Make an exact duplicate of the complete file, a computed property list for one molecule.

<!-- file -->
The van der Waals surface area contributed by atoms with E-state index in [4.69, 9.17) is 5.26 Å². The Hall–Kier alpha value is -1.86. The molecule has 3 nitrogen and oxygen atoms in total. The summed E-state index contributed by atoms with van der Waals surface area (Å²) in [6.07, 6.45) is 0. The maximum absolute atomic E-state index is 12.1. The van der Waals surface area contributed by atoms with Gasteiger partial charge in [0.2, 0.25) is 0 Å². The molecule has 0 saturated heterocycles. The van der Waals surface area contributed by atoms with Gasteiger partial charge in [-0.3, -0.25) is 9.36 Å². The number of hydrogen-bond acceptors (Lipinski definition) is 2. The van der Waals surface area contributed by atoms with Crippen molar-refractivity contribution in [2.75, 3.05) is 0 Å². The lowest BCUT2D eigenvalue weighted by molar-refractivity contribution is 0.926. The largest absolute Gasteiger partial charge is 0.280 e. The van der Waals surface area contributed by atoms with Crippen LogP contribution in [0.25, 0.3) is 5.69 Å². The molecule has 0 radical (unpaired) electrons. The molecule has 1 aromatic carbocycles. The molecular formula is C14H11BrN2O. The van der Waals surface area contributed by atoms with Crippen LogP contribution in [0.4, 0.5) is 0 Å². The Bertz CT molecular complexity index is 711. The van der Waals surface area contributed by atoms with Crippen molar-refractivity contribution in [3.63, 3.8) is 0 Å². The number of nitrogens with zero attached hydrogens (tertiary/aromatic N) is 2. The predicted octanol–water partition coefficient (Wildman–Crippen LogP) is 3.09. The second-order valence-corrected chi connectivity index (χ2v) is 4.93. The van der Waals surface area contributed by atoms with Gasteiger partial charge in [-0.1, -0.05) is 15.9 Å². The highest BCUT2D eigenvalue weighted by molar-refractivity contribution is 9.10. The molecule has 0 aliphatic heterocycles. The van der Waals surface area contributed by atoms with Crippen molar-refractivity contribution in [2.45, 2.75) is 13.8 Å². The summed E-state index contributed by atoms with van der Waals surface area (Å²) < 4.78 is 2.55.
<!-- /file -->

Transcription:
The van der Waals surface area contributed by atoms with E-state index in [4.69, 9.17) is 5.26 Å². The Hall–Kier alpha value is -1.86. The molecule has 3 nitrogen and oxygen atoms in total. The summed E-state index contributed by atoms with van der Waals surface area (Å²) in [6.07, 6.45) is 0. The maximum absolute atomic E-state index is 12.1. The van der Waals surface area contributed by atoms with Gasteiger partial charge in [0.2, 0.25) is 0 Å². The molecule has 0 saturated heterocycles. The van der Waals surface area contributed by atoms with Gasteiger partial charge in [-0.3, -0.25) is 9.36 Å². The number of hydrogen-bond acceptors (Lipinski definition) is 2. The van der Waals surface area contributed by atoms with Crippen molar-refractivity contribution in [2.75, 3.05) is 0 Å². The lowest BCUT2D eigenvalue weighted by molar-refractivity contribution is 0.926. The largest absolute Gasteiger partial charge is 0.280 e. The van der Waals surface area contributed by atoms with Crippen LogP contribution in [0.25, 0.3) is 5.69 Å². The molecule has 0 radical (unpaired) electrons. The molecule has 1 aromatic carbocycles. The molecular formula is C14H11BrN2O. The van der Waals surface area contributed by atoms with Crippen LogP contribution in [0.4, 0.5) is 0 Å². The Bertz CT molecular complexity index is 711. The van der Waals surface area contributed by atoms with Crippen molar-refractivity contribution in [3.63, 3.8) is 0 Å². The number of nitrogens with zero attached hydrogens (tertiary/aromatic N) is 2. The predicted octanol–water partition coefficient (Wildman–Crippen LogP) is 3.09. The second-order valence-corrected chi connectivity index (χ2v) is 4.93. The van der Waals surface area contributed by atoms with Gasteiger partial charge in [-0.1, -0.05) is 15.9 Å². The highest BCUT2D eigenvalue weighted by molar-refractivity contribution is 9.10. The molecule has 0 aliphatic heterocycles. The van der Waals surface area contributed by atoms with Crippen molar-refractivity contribution in [2.45, 2.75) is 13.8 Å². The summed E-state index contributed by atoms with van der Waals surface area (Å²) < 4.78 is 2.55.